NOAA’s Climate Program Office (CPO), a part of NOAA’s Office of Oceanic and Atmospheric Research (OAR), has awarded $38.8 million for 78 new projects* in FY 2017. The projects — ranging from advancing the understanding and prediction of drought to building resilience in coastal communities — will expand the breadth and scope of NOAA’s current climate research and offers opportunities for NOAA to collaborate with outside experts and new stakeholders.
CPO’s programs are seeking applications for 7 individual competitions in FY 2018 for an estimated $10 million available and approximately 100 new awards pending budget appropriations. It is anticipated that most awards will be at a funding level between $50,000 and $300,000 per year, with some exceptions for larger awards. Visit cpo.noaa.gov/GrantsandProjects.aspx for more detailed information and instructions.
A new NOAA-sponsored report shows that unprecedented warming air temperature in 2016 triggered massive declines in sea ice and snow cover across the Arctic, and brought a record-breaking delay to fall sea ice freeze up. Learn more through our image highlights of the 2016 Arctic Report Card.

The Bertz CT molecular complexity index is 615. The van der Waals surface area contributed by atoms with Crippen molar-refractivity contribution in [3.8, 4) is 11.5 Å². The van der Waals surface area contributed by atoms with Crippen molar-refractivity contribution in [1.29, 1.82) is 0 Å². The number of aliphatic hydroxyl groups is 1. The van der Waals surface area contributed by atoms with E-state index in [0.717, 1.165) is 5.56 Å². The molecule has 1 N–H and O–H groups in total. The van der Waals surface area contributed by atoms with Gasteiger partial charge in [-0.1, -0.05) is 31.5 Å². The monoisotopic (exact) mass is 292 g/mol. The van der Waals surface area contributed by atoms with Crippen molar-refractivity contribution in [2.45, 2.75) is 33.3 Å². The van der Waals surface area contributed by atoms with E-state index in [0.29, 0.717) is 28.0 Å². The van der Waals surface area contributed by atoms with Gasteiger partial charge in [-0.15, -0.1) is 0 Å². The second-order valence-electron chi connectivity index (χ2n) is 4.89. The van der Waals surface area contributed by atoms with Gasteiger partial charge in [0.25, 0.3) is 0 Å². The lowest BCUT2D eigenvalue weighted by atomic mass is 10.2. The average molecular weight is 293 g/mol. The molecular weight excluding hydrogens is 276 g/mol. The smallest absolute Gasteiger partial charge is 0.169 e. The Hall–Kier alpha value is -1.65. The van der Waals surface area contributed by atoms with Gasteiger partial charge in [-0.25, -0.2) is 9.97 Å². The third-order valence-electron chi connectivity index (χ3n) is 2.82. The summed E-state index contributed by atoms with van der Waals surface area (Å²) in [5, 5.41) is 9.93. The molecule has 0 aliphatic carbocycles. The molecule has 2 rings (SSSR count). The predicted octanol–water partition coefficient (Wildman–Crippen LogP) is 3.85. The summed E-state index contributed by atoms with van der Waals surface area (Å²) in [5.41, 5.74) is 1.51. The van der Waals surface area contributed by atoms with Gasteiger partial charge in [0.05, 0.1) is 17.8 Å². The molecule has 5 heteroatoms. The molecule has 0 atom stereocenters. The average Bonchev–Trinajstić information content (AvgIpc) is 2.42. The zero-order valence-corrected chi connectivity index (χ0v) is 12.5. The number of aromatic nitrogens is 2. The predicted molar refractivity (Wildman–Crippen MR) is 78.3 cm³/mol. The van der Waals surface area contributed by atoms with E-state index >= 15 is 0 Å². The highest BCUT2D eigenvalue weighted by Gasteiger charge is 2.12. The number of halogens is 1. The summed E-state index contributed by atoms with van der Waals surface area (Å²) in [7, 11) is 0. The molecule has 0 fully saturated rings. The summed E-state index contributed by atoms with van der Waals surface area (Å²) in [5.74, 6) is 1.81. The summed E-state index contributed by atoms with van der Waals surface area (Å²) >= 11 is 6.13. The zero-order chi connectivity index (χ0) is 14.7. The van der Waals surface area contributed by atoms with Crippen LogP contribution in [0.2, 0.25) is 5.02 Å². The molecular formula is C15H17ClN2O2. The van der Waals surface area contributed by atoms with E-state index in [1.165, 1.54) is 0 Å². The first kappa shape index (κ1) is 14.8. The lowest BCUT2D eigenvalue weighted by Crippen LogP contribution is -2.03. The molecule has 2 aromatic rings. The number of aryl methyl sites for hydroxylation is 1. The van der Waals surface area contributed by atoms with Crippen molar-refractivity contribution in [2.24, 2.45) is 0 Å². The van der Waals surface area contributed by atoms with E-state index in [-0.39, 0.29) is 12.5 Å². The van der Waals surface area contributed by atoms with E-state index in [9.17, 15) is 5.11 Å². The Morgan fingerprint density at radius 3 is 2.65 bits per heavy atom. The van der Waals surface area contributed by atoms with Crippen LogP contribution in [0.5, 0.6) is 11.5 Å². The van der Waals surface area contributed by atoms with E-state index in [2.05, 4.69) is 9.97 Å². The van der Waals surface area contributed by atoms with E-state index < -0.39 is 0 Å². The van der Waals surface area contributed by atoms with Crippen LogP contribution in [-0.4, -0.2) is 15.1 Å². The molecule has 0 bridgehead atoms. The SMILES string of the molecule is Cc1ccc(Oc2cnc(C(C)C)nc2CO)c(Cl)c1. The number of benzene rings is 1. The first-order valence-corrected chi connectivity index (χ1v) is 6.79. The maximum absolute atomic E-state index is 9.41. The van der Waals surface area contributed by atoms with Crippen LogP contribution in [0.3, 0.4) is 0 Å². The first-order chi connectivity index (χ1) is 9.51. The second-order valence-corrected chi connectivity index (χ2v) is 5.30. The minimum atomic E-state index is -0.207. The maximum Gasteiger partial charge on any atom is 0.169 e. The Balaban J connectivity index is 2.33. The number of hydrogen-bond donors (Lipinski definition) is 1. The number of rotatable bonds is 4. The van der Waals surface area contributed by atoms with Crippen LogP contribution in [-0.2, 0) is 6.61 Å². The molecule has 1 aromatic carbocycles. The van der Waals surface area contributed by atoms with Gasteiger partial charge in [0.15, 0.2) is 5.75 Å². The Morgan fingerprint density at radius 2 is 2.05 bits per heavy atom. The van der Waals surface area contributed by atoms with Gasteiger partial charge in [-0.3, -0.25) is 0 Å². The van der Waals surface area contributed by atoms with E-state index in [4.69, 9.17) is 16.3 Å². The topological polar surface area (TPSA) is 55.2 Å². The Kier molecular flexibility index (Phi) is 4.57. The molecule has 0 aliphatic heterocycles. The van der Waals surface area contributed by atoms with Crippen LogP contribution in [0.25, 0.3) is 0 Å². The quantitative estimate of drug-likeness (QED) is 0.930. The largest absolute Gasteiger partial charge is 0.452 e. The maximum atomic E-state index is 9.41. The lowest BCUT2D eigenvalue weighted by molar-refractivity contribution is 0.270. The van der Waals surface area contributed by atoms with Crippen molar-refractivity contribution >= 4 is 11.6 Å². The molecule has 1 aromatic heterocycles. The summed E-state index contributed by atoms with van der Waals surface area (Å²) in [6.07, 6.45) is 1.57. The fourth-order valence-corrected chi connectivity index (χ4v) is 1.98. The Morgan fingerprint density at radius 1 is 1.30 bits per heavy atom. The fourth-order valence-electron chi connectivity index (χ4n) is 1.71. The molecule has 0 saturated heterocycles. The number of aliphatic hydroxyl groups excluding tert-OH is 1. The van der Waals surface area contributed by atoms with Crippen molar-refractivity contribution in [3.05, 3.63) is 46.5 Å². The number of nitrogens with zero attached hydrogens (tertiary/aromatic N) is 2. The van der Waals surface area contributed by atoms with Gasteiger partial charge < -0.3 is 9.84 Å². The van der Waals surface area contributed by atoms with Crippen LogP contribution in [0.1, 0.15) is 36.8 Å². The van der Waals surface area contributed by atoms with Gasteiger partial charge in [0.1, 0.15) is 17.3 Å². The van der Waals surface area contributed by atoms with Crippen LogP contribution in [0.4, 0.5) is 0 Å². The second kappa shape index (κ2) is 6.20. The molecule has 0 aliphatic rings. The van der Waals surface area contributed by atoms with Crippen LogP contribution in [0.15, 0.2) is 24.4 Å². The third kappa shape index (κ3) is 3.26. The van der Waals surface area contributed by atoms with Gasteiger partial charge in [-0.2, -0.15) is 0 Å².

NOAA and the American Meteorological Society released the State of the Climate in 2015 report on August 2, 2016. Scientists from NOAA's National Climatic Data Center led the report.
Driven by feedback from water resource managers, federal agencies and others, NOAA and partners have developed the Water Resources Dashboard: a one-stop website for relevant water data on drought, flooding, precipitation, climate and other measures.
Americans’ health, security and economic wellbeing are tied to climate and weather. Every day, we see communities grappling with environmental challenges due to unusual or extreme events related to climate and weather. In 2011, the United States experienced a record high number (14) of climate- and weather-related disasters where overall costs reached or exceeded $1 billion. Combined, these events claimed 670 lives, caused more than 6,000 injuries, and cost $55 billion in damages. Businesses, policy leaders, resource managers and citizens are increasingly asking for information to help them address such challenges.
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